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The Cholq’ij exhibit, which runs through November 23, includes work by San Pedro students and by Ernesto Olmos incorporating traditional iconography. The exhibit also includes a display on natural plant-based medicine and a video featuring natural medicine practitioner Marya Hernandez, along with a listening station in English and Spanish featuring the audio from the CD.
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School and youth groups can book a FREE special tour of the exhibit, including a hands on art activity (reservations required). The gallery at 917 C Street in San Rafael is also open to the general public Monday-Friday from 10 am-4 pm. We will be open late on Friday, November 9 for 2nd Fridays Art Walk.
For more photos from this special event, click here.
Join Youth in Arts and Mentor Artists Maestro Ernesto Olmos and Maestra Mayra Hernandez to celebrate the opening of our new exhibit “Cholq’ij: Voice of Our Ancestors” this Friday, October 12 from 5-8 pm.
The exhibit features art created by Maestro Ernesto with San Rafael students and families, primarily from San Pedro Elementary school, as part of an exploration of the sacred Mayan and Aztec calendars and traditional wisdom around our individual and community connections to nature. Hands-on art activities and a display of medicinal plants that families learned about with Maestra Mayra are also included.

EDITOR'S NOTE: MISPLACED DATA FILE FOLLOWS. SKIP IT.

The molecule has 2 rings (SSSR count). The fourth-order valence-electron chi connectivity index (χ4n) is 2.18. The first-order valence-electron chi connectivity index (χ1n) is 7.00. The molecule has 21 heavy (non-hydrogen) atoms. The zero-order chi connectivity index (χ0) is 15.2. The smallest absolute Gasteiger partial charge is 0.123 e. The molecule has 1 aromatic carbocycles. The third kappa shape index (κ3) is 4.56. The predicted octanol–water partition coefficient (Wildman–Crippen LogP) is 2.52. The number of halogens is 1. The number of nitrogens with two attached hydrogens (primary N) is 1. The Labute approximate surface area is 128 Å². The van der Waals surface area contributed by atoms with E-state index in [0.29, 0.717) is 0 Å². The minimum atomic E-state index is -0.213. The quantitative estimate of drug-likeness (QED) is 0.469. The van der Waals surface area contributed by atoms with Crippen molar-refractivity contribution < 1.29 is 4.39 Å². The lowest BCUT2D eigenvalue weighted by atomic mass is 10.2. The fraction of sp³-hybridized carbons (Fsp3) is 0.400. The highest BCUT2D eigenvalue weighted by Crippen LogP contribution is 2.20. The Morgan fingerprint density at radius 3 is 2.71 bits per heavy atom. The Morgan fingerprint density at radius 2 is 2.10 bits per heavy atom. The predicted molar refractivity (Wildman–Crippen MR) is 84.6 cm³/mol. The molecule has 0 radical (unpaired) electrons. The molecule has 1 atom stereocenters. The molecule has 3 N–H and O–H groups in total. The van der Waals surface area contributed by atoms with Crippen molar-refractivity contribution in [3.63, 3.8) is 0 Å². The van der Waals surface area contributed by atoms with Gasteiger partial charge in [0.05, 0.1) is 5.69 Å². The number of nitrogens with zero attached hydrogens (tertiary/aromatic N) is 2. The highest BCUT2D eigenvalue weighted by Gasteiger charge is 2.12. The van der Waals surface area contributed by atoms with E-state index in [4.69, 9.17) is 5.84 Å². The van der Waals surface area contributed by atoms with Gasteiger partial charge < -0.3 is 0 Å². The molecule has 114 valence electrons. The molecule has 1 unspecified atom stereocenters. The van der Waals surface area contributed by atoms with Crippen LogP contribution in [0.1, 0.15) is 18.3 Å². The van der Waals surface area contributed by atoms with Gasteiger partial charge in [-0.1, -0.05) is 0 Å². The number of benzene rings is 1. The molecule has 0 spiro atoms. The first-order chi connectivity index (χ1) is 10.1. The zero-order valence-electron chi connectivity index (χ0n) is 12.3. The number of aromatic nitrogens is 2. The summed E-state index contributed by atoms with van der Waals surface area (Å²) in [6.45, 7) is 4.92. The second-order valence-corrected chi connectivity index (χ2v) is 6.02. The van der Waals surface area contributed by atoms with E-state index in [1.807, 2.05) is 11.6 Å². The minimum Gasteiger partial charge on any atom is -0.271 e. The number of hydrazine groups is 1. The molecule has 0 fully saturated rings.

Friday’s event, which is free and open to the public as part of 2nd Fridays Art Walk Downtown, will feature music and dance ceremonies as well as food stations where families can sample healthy and healing foods and beverages made from indigenous plant ingredients.
For more information, contact 415-457-4878 x16 or email email@example.com (se habla español)
Para ver este anuncio en español, haga clic aquí (PDF)
Mentor Artist Suzanne Joyal worked with young artists at Marinwood summer camp to make a series of wonderful mini-books. We started by making hard covers: we learned the book making technique of covering a piece of stiff mat board with paper (plain and fancy). Artists could then learn a variety of techniques to build the inside of their books. Read more…
Mentor Artist Suzanne Joyal met with a group of parents and teachers at Venetia Valley School in San Rafael in June, and what was meant to be a small gathering of Art Parents soon turned into a large group of families eager to explore their creative side together. Families worked side-by-side to create their own personal colograph prints.